Tuesday, October 29, 2013

AAEM 2014 Med Student Track

The American Academy of Emergency Medicine has their annual meeting coming up in February.  It will be at the Midtown Hilton in New York City February 11 - 15, 2014.

They are going to have a whole track just for medical students on February 12:

Wednesday, February 12, 2014
  7:30am-8:00am  Networking breakfast
  Pearls & Pitfalls of Emergency Medicine
  Finding your Match: Types of Residency Programs
  Program Director Panel
  11:00am-11:15am  Break
  Career Paths in Emergency Medicine
  Ultrasound in the Emergency Department

This is a great opportunity to learn more about the specialty and about navigating the application process.

Blogs are fun and all but getting to interact with actual people is even better.

Saturday, October 26, 2013

Where are the interviews?!?

This is an anxiety provoking time of year.  Interviews start soon and right now you fall into one of two groups:

Group A - You have too many interviews (more than 10 - 12) and you are not sure which ones you are going to actually do.

Group B - You don't have enough interviews (less than 10-12) and you are in a panic over having to scramble to another specialty.

Let's deal with Group A first, as they are easy.  Unless you have special circumstances, like a difficult couples match (EM-ortho, EM-EM, EM-Derm), you already have all the interviews you will need.  And as programs start to get into their Wait Lists, you are going to get more offers.  In your Personal Statement you talked about what a great team player you are, now is your chance to prove it.  Politely decline some of those interview offers. Throw them back.  As programs higher on your list contact you with an opening, let another one go.  Most people do not want to do more than 10 - 12 interviews.  No one has stayed sane doing more than 15.  You will match 99% of the time if you rank more than 8 programs.

If you are in Group B, you are nodding vigorously right now.  You are waiting for interview offers because your colleagues are holding on to all of the spots right now.  They will start to give them back.  More spots will become available.  What you need to do right now is make sure that when those spots open up, you get consideration for them.

Make sure your application is complete.  If a letter was not uploaded, many programs will not have even reviewed your application before giving out all of their interview spots.  If your application was completed late for any reason, send a polite email to the coordinators of your most important programs.  Showing a little extra interest, courteously, can make the difference in who on the Wait List gets offered an interview.  This is the most useful thing you can do to increase your interview chances.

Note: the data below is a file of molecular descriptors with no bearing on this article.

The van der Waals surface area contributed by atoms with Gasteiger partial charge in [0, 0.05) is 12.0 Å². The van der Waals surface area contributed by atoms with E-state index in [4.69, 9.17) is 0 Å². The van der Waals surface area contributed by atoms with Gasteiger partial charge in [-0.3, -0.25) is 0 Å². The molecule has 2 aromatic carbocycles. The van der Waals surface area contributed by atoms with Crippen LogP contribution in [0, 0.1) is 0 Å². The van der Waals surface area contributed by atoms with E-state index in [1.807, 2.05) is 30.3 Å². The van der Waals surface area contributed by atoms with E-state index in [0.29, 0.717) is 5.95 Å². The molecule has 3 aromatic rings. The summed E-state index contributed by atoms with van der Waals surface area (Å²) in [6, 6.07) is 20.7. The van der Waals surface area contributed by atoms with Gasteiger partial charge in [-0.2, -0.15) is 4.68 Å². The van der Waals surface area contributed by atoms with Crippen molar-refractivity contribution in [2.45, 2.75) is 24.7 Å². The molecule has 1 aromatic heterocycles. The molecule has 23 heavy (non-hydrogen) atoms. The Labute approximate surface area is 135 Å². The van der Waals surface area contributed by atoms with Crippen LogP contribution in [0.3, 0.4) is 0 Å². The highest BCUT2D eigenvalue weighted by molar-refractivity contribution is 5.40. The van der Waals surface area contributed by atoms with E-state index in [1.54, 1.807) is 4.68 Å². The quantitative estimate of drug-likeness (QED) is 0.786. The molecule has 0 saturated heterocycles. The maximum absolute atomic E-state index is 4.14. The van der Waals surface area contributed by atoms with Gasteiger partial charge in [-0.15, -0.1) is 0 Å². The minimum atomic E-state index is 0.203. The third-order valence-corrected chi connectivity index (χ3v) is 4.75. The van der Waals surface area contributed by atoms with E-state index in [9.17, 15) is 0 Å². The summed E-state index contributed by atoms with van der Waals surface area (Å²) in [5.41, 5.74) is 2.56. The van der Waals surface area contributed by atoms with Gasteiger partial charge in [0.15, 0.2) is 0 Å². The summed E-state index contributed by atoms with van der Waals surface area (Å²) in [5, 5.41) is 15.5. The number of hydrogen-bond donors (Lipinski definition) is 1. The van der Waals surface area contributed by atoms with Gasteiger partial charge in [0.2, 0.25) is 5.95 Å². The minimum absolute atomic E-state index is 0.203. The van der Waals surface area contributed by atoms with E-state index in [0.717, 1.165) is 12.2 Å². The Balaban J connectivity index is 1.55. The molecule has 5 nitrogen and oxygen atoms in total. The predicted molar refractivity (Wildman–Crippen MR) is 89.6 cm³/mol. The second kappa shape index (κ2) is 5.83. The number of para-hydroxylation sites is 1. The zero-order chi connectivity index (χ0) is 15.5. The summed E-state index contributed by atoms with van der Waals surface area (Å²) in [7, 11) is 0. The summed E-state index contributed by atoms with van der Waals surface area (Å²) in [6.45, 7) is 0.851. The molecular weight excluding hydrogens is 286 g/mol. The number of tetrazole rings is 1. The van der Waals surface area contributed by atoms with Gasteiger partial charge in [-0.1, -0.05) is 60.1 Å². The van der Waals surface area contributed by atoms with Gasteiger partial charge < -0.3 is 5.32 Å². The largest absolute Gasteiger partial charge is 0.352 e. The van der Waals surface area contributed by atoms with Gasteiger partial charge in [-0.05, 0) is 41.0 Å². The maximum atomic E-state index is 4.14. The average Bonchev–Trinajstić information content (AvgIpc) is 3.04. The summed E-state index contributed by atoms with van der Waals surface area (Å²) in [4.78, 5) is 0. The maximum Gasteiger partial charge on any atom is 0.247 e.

What you are thinking about doing is applying to more programs.  The programs will know that you just applied to them.  Most EM programs have the luxury of being picky about who they interview.  They are not going to be interested in looking at the application of someone who only recently became interested in them.  Not when they already had hundreds of more enthusiastic applicants.

Polite interaction with programs that already have your application is your best bet.  Be available on short notice.  Be courteous with whoever you get in touch with.  Be ready to bring your A-game on the interviews you get.  It only takes one program to rank you competitively to get you into EM.

Thursday, October 10, 2013

Link: ALiEM Interview Tips

Nikita Joshi (@njoshi8) over at the incomparable Academic Life in Emergency Medicine site recently posted some great tips for the residency interview process.

This is a great list of recommendations.  I would add particular emphasis to "Being interested".  You should have questions ready to go for anyone you talk to.  The benefits are both for you and the program.  You get as much information as possible and impress upon the program how interested you are.  An applicant without any questions is presumed disinterested.  Even if the Residency Director answered every question you had during the "sales pitch", you should still ask about the things that matter to you.  You may even get different answers from a different source.

Another point that deserves a little more emphasis is "Remember that you are interviewing the program as well".  Once you have cleared the hurdle of getting an interview they want to like you.  You have met their academic standards and something about your application drew their attention. No one will sour on you for asking insightful questions.  Ask about the factors that matter most to you, from an educational perspective.  Both sides benefit from you making sure that this is going to be a good fit.